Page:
How Long Can Water Be Used
April 23, 2010
Jim Anderson (firstname.lastname@example.org): How long can water be used in shrimp biofloc systems without losing any of its basic elements?
• A salinity of ten parts per thousand
• Some removal of solids
• Total suspended solids levels below 400
• Production of six kilograms per cubic meter at harvest
How do I remediate that water after harvest?
Dallas Weaver (email@example.com): The Cumulative Feed Burden (CFB) is a good way of looking at this issue.
Bob Rosenberry (firstname.lastname@example.org): Basically, the CFB is the weight of the feed put into the system divided by the system volume. For systems that have been operating for a long time, the CFB is the daily feed rate divided by the daily water exchange.
Off List, I contacted Dallas for a little more information on how CFBs were calculated. Here’s what he said:
To get an accurate CFB you need to look at the turnover time for the system. For example, let’s say I had a 1,000-liter system and fed it 500 grams of dry feed per day and discharged 20 liters of water and sludge per day (about 200 grams of dry sludge in 10 liters of water—2% sludge—plus another 10 liters to flush the sludge lines and spillage). Only changing 2% of the system volume means that it would take about 100 days (twice the exchange time of 50 days) to get close to equilibrium. You then take the 100 days total feed and the 100 days total discharge, which would be 500*100/20*100 * 1,000 (convert gm/l to mg/l) = 25,000 mg/l.
For a one-meter deep pond producing 10 kilograms per square meter (super intensive) at a 1.5 FCR, you added 15kg/m3 of feed to the discharge at the end of the cycle, which is a CFB of 15,000 mg/l. However, most systems only produce 2 kg/m2, which cuts a zero exchange system starting with clean water to a CFB of only 3,000 mg/l.
The Rest of the Discussion Is Directly from the Shrimp List
Dallas Weaver (email@example.com): Systems in the 1,000 mg/l CFB range are trivial to operate. Systems in the 10,000 mg/l CFB range will have very yellow water (if ozone is not used), but no major system problems or major water chemistry problems (other than, of course, the usual pH, ammonia, nitrite, nitrate and system problems). With a 10,000-mg/l CFB system, you need a settleable solids filtration system that discharges concentrated sludge only.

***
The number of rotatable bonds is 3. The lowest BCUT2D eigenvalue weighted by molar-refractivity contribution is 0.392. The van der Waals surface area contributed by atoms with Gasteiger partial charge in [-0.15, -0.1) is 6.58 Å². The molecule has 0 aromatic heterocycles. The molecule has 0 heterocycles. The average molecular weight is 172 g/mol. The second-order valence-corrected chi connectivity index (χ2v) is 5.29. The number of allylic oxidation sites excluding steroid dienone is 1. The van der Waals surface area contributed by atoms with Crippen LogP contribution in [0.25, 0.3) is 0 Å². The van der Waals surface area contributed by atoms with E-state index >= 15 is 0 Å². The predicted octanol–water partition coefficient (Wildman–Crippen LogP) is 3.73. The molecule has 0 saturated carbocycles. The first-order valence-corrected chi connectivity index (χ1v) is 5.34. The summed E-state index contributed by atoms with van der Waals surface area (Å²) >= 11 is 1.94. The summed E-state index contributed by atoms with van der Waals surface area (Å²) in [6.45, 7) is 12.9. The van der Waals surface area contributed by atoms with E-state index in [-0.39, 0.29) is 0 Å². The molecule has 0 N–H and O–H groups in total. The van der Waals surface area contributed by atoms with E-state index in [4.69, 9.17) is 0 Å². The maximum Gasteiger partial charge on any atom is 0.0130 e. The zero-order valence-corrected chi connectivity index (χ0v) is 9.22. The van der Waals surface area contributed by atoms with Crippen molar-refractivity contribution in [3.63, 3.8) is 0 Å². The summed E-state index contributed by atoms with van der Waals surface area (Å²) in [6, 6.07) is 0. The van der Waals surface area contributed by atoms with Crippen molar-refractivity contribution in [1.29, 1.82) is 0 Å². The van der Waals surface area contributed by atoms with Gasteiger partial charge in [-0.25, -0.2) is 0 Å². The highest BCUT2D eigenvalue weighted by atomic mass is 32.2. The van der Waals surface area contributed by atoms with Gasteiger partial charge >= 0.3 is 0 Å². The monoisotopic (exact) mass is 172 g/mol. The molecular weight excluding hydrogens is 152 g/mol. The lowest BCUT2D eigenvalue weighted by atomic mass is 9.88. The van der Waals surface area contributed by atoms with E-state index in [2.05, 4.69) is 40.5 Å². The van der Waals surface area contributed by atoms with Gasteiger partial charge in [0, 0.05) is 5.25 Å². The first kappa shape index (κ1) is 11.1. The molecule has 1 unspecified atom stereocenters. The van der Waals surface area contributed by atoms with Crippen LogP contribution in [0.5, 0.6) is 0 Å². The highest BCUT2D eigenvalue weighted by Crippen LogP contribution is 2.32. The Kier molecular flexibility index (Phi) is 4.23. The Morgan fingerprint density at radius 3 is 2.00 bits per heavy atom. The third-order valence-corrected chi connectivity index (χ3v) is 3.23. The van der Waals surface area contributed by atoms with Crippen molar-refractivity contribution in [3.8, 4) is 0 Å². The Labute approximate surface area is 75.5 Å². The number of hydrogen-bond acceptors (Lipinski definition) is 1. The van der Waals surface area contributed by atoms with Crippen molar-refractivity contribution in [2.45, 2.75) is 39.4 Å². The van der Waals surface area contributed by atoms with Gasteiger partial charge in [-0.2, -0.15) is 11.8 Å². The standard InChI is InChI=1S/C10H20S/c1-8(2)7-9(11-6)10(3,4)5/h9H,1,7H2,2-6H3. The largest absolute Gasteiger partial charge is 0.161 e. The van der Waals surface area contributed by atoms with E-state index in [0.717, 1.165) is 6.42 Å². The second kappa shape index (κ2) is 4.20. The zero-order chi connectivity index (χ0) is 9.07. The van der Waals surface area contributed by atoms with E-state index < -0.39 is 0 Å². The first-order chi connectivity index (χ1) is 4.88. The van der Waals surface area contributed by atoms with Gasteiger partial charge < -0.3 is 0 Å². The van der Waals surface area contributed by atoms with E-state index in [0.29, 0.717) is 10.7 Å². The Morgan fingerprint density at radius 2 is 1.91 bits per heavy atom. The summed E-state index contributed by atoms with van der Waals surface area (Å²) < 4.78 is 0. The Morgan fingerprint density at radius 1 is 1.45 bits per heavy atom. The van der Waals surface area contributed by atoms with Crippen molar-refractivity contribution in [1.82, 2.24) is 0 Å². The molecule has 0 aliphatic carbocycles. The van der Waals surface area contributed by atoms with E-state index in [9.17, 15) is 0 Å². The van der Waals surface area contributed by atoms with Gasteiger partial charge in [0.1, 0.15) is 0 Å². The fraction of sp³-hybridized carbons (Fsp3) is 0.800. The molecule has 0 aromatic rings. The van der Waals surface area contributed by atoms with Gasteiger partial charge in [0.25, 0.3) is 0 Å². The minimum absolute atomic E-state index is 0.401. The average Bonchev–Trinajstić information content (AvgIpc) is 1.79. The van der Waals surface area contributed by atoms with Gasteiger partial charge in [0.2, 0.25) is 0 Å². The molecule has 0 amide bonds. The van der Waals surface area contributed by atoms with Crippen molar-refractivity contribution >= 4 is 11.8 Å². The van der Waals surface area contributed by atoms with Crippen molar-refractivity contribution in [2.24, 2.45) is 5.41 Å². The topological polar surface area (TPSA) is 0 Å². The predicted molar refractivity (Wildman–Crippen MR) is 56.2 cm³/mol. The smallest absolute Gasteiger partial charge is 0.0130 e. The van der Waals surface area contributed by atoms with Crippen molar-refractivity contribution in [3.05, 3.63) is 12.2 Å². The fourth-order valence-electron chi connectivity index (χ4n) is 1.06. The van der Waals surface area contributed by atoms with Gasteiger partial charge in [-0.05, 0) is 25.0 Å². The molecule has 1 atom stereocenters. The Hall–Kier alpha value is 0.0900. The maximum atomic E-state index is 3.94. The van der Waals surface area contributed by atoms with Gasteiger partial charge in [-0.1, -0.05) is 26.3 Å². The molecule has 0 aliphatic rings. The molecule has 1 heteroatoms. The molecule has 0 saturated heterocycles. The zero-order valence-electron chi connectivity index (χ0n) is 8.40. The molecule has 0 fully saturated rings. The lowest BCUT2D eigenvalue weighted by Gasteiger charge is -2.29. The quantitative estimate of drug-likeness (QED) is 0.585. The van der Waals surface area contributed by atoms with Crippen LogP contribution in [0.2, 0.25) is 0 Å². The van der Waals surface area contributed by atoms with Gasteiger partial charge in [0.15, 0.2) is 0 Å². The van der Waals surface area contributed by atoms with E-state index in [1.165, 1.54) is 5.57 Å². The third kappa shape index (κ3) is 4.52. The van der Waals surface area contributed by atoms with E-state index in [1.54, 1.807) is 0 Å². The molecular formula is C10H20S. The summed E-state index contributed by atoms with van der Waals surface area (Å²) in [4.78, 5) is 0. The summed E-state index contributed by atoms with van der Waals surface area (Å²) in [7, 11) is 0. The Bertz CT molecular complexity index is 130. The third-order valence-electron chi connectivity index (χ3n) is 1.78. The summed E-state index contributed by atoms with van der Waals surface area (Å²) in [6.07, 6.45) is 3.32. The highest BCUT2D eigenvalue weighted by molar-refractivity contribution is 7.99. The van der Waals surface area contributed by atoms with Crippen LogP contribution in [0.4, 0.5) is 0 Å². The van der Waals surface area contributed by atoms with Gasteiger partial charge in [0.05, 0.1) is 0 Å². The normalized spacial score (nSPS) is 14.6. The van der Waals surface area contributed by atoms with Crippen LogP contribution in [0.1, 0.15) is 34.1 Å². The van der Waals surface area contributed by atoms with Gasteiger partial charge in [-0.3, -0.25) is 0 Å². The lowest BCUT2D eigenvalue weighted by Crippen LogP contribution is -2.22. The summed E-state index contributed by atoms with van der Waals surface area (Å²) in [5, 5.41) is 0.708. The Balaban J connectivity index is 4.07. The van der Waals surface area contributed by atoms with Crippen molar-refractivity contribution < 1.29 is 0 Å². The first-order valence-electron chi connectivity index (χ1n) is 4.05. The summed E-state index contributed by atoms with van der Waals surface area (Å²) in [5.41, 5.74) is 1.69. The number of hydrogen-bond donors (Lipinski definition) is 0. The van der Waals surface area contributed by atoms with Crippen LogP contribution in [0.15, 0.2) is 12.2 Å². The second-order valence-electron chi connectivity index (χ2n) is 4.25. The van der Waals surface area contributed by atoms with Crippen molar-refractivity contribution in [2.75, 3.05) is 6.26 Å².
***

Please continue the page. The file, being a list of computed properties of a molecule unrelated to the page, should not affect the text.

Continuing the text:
In the 50,000 mg/l range, you discharge concentrated sludge in almost a solid, pumpable form. That is about as high as you can go with CFBs from a practical standpoint. At this level you have to consider trace element chemistry—both additions and removals. Using some ozone helps the water look more like tea than coffee.
I have run CFBs in this range on some marine systems. To get them into a steady-state takes a lot of feed and time, which usually means pure O2 with feed rates greater than 500 gm/m3 per day. To reach equilibrium, you must operate for more than 200 days with near zero discharge. I did see some trace element deficiencies at these extreme levels of CFBs. The issue is real and what I spent on the problem was real. Most of the information I collected is proprietary.
Joe Mann (firstname.lastname@example.org): Dr. Tzachi Samocha at Texas AgriLife Research in Corpus Christi said he achieved a new world record in shrimp production using an environmentally friendly system with no water exchange throughout the growing cycle. The system operated for 108 days.
Josh Wilkenfeld (email@example.com): Hi Jim and Joe, Dr. Samocha is out of the country right now, but I’ve forwarded him this thread and asked him to respond, even if it has to be brief for now. I’d like to comment on the reference Joe made to the super-intensive results achieved at the AgriLife Research Mariculture Lab in Corpus Christi during 2009:
The targeted average body weight (ABW) in our super-intensive studies is usually 20 grams, though this year, Tzachi also set the additional objective of trying to beat his previous personal high of 9.29 kilograms per cubic meter (kg/m3), achieved in one out of four raceways operated in a 2007 trial. Because things were going so well in the 2009 cycle, he decided to continue beyond the 20-grams “acceptable” ABW and let the study run until the ambient temperature in the raceways began to drop below 24°C.
The harvest of the four raceways involved in the growout study was carried out on October 24, 2009. Termination had nothing to do with funding; production goals had been exceeded and to hold the animals any longer would not only have been risky, but would have actually hurt production numbers as a result of declining growth that could be anticipated as temperatures dropped.